There is still no conflict, only hints at one. My attention still hasn’t been grabbed.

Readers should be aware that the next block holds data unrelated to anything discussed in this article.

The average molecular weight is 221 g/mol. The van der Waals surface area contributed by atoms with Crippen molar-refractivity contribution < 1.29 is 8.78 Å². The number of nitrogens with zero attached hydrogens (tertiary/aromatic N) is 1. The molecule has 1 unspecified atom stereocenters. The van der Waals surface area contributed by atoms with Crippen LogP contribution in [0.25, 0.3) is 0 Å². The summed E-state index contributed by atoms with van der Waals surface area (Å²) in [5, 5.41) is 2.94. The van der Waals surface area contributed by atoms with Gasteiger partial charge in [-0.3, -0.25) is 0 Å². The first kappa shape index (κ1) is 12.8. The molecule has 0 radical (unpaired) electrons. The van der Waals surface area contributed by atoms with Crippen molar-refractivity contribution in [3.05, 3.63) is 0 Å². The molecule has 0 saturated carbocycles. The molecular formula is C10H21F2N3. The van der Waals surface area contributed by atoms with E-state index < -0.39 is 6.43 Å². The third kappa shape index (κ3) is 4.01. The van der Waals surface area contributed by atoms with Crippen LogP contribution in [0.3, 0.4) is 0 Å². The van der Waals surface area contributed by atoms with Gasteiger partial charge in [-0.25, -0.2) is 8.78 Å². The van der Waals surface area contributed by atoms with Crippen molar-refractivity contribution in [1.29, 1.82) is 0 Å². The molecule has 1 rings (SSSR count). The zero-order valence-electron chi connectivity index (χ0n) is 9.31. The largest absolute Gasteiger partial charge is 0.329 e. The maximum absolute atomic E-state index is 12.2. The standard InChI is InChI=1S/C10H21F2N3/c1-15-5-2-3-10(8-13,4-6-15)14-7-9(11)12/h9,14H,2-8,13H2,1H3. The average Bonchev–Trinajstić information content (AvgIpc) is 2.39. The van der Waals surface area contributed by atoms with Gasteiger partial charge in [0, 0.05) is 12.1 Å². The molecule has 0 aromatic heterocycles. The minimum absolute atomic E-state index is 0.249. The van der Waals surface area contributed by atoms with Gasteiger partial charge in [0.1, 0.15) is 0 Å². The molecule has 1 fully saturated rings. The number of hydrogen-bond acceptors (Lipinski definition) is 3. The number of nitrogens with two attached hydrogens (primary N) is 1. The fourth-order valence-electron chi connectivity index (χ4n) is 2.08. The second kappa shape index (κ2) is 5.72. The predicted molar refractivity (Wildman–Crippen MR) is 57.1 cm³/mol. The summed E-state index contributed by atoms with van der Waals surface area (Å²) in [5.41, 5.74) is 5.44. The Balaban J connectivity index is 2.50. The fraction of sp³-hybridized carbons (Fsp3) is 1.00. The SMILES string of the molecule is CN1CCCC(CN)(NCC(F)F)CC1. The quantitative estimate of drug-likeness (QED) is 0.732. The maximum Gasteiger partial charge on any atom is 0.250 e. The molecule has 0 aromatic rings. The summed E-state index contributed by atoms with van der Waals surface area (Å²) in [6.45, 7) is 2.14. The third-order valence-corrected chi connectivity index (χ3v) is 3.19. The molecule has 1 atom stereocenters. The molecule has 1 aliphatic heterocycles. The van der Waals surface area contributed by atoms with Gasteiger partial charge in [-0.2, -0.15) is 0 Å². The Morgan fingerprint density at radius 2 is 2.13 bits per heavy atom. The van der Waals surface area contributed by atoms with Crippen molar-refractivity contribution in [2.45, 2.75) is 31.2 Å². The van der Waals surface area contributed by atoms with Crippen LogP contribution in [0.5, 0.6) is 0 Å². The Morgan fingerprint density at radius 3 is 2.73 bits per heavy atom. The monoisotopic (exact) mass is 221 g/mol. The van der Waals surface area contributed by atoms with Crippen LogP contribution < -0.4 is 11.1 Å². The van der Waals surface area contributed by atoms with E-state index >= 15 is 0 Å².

He heard the steamship before he could see her. The Portland was storming towards them up the strait. She sounded old and tired, laboring as if her contents were trying to pull her under. If Beriah was right, they were. She materialized from the shadows. << It’s repetitive to say that she materialized after you said that she was storming towards them, which implies that Beriah could already see the ship. So you’ve mentioned Beriah seeing the ship a total of three times in four sentences. This creates a feeling in the reader of jumping forward and backward in time: he’s seen the ship, then he sees it coming up the straight, then it materializes (implying he hasn’t seen it yet). This jars the reader out of the story. There was something beautiful about her stubborn nature. She was defiant and unrelenting, meticulously trying to outrun a fate that would drag her to the depths of oblivion if she showed any sign of weakness. << What “fate” are you referring to? Share more with the reader. Beriah counted on the moon, hoping she would reveal the Sea Lion to the Portland before it was too late, before they would collide, sending the Sea Lion to her doom while the Portland charged ahead. << This should be an exciting concept, but it’s not hitting my emotions. Mostly because I know nothing about Beriah or the ship. I have no reason to care what happens next.